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Last Update: Thursday September 23, 2021

Key Idea: Strive For Perfection

The look on this designer's face says it all.  She is not happy and she is looking for ways to improve the product she is studying.  Everyone at Flap Happy is stretching to get better everyday.

Key Question:


Keep working, keep trying, keep stretching and always measure the results from the customer's point of view.  In this segment we see a real customer, a little boy, modeling one of the new Flap Happy products.  The staff watched him walk around, they checked to see if he had enough room to sit and reach for toys.

Q:   Do you think it is true that those among us who are no longer striving for a higher perfection have simply lost their vision and hope for the future? Do you think that striving is at the heart of creativity?

A:   David Sarnoff, Russian-U.S. inventor, pioneer, and executive, once said "The greatest menace to the life of an industry is industrial self-complacency." Whenever we take the view, "this is good enough,” we stop growing as a business. Striving for perfection means always looking for a better way and never saying or even feeling the “that’s the way we’ve always done it” sentiment. It means attacking each new project as if our business’ life depended on it. Collectively, that’s true! There is always a better way, and daily our challenge is to find it.

At Flap Happy, they challenge themselves to constantly take the next step on the road to perfection. Just as they know it will never be perfect, they know they can always do better. Or as Mom always said, "there is always room for improvement."

Think about it

What product or process needs to be improved? What would it take to make the changes needed to put your company at the top of your industry? What awards have you won lately?

Clip from: Flap Happy started by manufacturing hats!

Hattie encourages us all,  "Set Profit-Margin Goals."

Santa Monica: In this episode of the television show we take you inside a California business that is making children's hats for Talbots, Nordstrom, Children's Wear Digest and dozens of others. Now they make hundreds of items for retailers (mostly small children's specialty retailers) all around the world.

Laurie Snyder started Flap Happy because she was afraid her very fair-skinned, freckled-faced baby boy would get seriously burned by the California sun. Laurie created a hat by enlarging the brim of a traditional baseball cap and by adding flaps. Other mothers saw the hat and wanted one for their own child.  That was the beginning of this special business.

Meet Laurie Snyder. Meet her Mom, her Dad, her husband, her sister, her "model" child and her other children, too. This is the team that sacrificed to build the business.

Go to all the Key Ideas and video of this episode...

Flap Happy, Inc.

Laurie Snyder, Founder / CEO

2330 Michigan Avenue
Santa Monica, CA 90404

Visit our web site:

Office: 310-453-3527

Business Classification:

Year Founded: 1987

Strive For Perfection

LAURIE: See, this is the hard part. This is what friends are willing to do -- have their little boys wear little girl bathing suits.

HATTIE: Oh. So this is the volunteer?

Unidentified Woman #1: Yeah, this is Willie.

HATTIE: Oh, this is Willie.

Unidentified Woman #2: And we actually need you to see this. I mean, do you think it's too ballooney? I mean, it's a little bit loose in the leg.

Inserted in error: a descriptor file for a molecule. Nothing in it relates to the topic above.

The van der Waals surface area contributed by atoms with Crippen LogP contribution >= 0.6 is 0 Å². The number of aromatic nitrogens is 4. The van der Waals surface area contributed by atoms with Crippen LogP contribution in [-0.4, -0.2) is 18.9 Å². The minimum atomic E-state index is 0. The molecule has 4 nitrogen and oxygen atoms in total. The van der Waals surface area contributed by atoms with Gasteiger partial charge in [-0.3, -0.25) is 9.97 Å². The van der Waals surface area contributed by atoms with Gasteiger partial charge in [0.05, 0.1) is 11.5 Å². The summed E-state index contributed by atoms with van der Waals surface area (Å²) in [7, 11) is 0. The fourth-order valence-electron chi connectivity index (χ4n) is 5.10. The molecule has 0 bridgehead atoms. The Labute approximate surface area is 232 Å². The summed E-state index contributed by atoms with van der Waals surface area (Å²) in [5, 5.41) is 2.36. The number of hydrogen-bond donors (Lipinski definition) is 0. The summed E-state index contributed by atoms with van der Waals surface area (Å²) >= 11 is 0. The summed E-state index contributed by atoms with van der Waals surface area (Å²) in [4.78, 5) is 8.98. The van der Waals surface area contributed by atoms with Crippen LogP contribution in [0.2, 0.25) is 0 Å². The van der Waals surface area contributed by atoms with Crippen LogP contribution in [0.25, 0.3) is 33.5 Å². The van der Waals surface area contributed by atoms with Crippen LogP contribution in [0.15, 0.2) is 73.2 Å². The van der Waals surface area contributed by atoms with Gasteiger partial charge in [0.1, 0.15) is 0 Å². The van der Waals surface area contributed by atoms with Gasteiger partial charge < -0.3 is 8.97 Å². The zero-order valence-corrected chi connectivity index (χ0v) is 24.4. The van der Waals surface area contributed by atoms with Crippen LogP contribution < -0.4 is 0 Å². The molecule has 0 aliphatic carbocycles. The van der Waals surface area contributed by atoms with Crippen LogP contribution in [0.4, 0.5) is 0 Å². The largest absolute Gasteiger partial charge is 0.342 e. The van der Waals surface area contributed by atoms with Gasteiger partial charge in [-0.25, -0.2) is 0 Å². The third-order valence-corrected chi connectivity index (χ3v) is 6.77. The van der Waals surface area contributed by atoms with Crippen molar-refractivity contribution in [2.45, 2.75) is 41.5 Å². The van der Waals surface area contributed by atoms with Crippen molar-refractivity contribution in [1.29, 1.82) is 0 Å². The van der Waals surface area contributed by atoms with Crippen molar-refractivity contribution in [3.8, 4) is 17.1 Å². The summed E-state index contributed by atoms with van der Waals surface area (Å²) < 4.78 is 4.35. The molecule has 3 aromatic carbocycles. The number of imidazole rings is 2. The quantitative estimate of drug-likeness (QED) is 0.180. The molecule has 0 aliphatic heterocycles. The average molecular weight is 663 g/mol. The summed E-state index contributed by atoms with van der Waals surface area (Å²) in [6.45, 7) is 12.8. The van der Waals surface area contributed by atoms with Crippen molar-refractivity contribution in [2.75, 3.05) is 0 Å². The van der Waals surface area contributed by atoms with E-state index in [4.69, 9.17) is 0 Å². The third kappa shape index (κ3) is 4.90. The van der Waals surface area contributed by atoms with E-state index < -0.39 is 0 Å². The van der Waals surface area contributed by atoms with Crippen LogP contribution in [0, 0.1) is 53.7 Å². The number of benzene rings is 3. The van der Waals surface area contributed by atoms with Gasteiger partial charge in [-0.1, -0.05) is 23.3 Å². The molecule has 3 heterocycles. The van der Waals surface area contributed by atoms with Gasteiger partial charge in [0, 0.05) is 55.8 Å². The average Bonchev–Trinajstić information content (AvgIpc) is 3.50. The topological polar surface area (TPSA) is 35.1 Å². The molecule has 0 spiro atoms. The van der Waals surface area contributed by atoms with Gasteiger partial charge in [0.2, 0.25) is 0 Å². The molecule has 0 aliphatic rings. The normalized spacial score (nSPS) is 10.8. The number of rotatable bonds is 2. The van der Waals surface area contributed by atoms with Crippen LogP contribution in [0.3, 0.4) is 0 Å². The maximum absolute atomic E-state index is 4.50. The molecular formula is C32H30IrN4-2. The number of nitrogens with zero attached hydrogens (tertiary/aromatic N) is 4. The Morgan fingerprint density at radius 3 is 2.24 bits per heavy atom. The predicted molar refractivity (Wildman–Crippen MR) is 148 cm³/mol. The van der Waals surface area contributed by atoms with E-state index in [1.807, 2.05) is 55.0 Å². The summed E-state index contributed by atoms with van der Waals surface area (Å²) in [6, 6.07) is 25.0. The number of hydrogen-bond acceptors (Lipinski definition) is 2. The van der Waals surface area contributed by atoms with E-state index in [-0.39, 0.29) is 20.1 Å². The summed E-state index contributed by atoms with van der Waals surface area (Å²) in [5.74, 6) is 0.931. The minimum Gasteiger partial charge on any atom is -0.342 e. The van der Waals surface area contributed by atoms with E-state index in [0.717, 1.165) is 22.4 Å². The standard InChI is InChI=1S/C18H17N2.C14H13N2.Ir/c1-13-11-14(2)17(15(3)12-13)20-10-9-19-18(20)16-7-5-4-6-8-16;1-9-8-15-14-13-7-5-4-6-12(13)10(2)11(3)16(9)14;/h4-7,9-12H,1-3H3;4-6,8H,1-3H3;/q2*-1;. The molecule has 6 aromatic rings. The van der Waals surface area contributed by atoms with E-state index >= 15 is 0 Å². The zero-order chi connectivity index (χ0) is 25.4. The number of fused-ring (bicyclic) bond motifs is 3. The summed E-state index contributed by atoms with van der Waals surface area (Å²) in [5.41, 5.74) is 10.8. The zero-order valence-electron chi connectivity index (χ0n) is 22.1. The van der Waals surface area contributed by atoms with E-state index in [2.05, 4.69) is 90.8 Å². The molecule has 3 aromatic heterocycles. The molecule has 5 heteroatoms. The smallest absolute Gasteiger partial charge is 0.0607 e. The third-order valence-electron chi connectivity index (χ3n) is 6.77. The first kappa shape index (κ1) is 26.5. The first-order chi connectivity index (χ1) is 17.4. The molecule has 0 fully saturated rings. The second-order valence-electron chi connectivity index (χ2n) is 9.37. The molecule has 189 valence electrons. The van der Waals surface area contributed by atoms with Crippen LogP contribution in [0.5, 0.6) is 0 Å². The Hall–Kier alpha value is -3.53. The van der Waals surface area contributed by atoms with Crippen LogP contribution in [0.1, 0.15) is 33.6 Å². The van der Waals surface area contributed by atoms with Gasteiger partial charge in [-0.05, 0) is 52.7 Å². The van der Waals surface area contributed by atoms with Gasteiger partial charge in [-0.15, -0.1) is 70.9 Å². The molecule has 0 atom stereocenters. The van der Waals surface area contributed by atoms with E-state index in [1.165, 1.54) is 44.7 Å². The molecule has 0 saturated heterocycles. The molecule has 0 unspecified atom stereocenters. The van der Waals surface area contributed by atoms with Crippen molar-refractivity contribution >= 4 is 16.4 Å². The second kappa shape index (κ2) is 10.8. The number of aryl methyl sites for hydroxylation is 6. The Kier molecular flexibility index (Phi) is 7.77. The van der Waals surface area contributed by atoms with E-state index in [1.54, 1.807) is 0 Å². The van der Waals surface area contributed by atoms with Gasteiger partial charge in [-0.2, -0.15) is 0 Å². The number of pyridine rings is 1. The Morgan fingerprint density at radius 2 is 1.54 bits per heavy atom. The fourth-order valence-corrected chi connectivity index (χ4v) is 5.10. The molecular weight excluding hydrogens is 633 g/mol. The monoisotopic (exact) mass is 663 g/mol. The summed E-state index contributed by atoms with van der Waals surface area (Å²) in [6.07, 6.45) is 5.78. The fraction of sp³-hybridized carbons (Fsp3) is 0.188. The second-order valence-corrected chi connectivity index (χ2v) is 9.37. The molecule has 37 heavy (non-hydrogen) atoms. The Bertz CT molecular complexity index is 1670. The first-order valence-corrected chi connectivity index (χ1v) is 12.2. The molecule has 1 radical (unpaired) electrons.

LAURIE: Uh-huh. Too loose.

Woman #2: And the straps. Yeah.

LAURIE: It's--the next size down is too tight?

Woman #2: The two sizes down it's way too tight.

LAURIE: Do we have one in the next size down? Woman #2: No.

LAURIE: Before you change anything, make...

Unidentified Woman #3: Yeah, but we could...

LAURIE: of those...

Woman #3: Make one and bring it to the supplier and have them sew it up, yeah.

HATTIE: Patterns are perfected on site. The sewing is outsourced.

HATTIE: Small business owners are continuing to reinvent the workplace.

LAURIE: I try to treat my employees really well. We have, I feel, a lot of good benefits and I put myself...

HATTIE: Like what?

LAURIE: We have an exercise class two afternoons a week, we have a private trainer, we offer medical and dental insurance benefits where we pay, you know, the majority of the premiums. Vacation, holidays and sick pay, which is normal in a lot of companies, but not in the garment industry. I try to put myself in their place -- and ask the question, "what I would want if I was an employee?"

Unidentified Man #3: She lets you do what you need to do. She doesn't hinder. So that's really a good boss.

JUDY: My personal opinion of what is going on here is that the dollar is not the bottom line. Yes, it's important and (Laurie) she's a good money manager, but that's why we've been able to grow the way we have. Yet, it's people are really what's important to her -- more important -- I think.

MARTY: When she first brought over the hat and said, `What do you think, Dad?', you know. And I said, `Gee, it's a great idea. It's functional and--but do you think you can sell many of them?' And she said, `Yeah.' She says, `I--I have a feeling about this.' And she saw the need and went ahead with it and went on her own and built this thing from nothing, absolutely nothing. You know, she may talk about the artwork and other things like that, but she did it herself. This was a one-person effort, complete effort on her part; and she was up nights, weekends and my son-in-law, Wally, was right behind her. He was helping her all the way.

HATTIE: Are you proud?

MARTY: I'm very proud. Real proud.

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